July 7, 2008 -- When online troublemaker Julian Assange co-founded Wikileaks, the net's premiere document-leaking site last year, some were skeptical that the service would produce anything of interest.
Now, after 18 months of publishing government, industry and military secrets that have sparked international scandals, led to takedown threats and briefly gotten the site banned in the United States, Assange says Wikileaks is just getting started changing the world.
"In every negotiation, in every planning meeting and in every workplace dispute, a perception is slowly forming that the public interest may have a silent advocate in the room," Assange writes.
Launched in January 2007, Wikileaks was conceived as a safe place for whistle-blowers to reveal their secrets to the world. Today, nobody doubts that the site has had an enormous impact -- much of it good. But critics charge that Wikileaks' hands-off policy of publishing nearly everything that comes its way has turned the site into a free-for-all. The U.S. military has decried Wikileaks as "irresponsible" for publishing classified information, and even critics of government secrecy have railed against the site's publication of secrets that have no obvious news value, and potentially harm some individuals' privacy.
"That is a threat to the fabric of our society, which is based on the rule of law, and they are saying there is no law," says Steven Aftergood, head of the Federation of American Scientists' Secrecy Project.
The site started off with a bang. It's first disclosure -- published even before its official launch -- was a suppressed report on the looting of the African nation of Kenya by former president Daniel Arap Moi, a leak that led to an upset in Kenya's presidential election.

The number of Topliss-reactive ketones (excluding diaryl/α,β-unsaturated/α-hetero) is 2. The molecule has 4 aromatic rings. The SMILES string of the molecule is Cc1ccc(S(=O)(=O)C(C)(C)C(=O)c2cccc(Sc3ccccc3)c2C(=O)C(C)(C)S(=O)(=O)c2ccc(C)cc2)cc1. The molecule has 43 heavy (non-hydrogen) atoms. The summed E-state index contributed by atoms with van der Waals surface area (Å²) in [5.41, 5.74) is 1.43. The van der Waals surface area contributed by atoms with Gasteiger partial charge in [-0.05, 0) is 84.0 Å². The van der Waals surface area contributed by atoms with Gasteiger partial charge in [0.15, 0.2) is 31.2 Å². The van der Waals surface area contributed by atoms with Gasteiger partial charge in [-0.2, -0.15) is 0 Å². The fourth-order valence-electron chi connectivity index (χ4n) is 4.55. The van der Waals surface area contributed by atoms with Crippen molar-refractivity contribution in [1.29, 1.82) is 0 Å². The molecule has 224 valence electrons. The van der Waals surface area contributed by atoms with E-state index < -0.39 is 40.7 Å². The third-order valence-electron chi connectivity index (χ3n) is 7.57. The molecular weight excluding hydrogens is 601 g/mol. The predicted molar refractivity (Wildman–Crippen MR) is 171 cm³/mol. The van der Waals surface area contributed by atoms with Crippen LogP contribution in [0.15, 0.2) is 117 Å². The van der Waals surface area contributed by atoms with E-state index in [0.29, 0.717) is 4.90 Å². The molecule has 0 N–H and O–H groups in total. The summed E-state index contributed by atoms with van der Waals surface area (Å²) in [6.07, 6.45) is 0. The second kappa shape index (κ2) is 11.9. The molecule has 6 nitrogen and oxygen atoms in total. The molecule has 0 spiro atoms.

Then in November 2007, Wikileaks published never-before-seen operating manuals for the U.S. detention facility at Guantanamo Bay, revealing that the United States had a policy for hiding some detainees from the International Red Cross, and used dogs to intimidate prisoners. The same month, the site published lists of U.S. munitions in Iraq, including stores of banned chemical weapons. Documents leaked from the Swiss bank Julius Baer in January strongly hinted that some customers were engaged in widespread money laundering.
In February, the site published the Pentagon's 2005 rules of engagement for troops in Iraq, revealing that troops were authorized to pursue former officials in Saddam Hussein's government, as well as terrorists, into neighboring Iran and Syria. The document was classified "secret", meaning that in the eyes of the military, its release could be expected to cause "serious damage" to U.S. national security.
The world's governments and press have taken notice. The New York Times reported on the rules of engagement leak, and the Iranian government held a press conference to warn the United States about crossing its border. The Washington Post reported on the Guantanamo documents, forcing the Pentagon to respond.
More controversially, the site has begun posting confidential documents from the secretive and litigious Church of Scientology, and from the Church of Jesus Christ of Latter Day Saints. Those leaks demonstrate that the site has veered from its mission to expose the secrets of repressive governments, says Aftergood, treading instead on the dangerous ground of religious persecution.
"They are close to becoming the oppressors that they claim to oppose," Aftergood says. "People ought to be free to practice their religious beliefs no matter how peculiar they are, in privacy and without harassment, and the Wikileaks folks seem not to understand that."
"They think all secrecy is an evil to be opposed and that is just a juvenile point of view," he adds.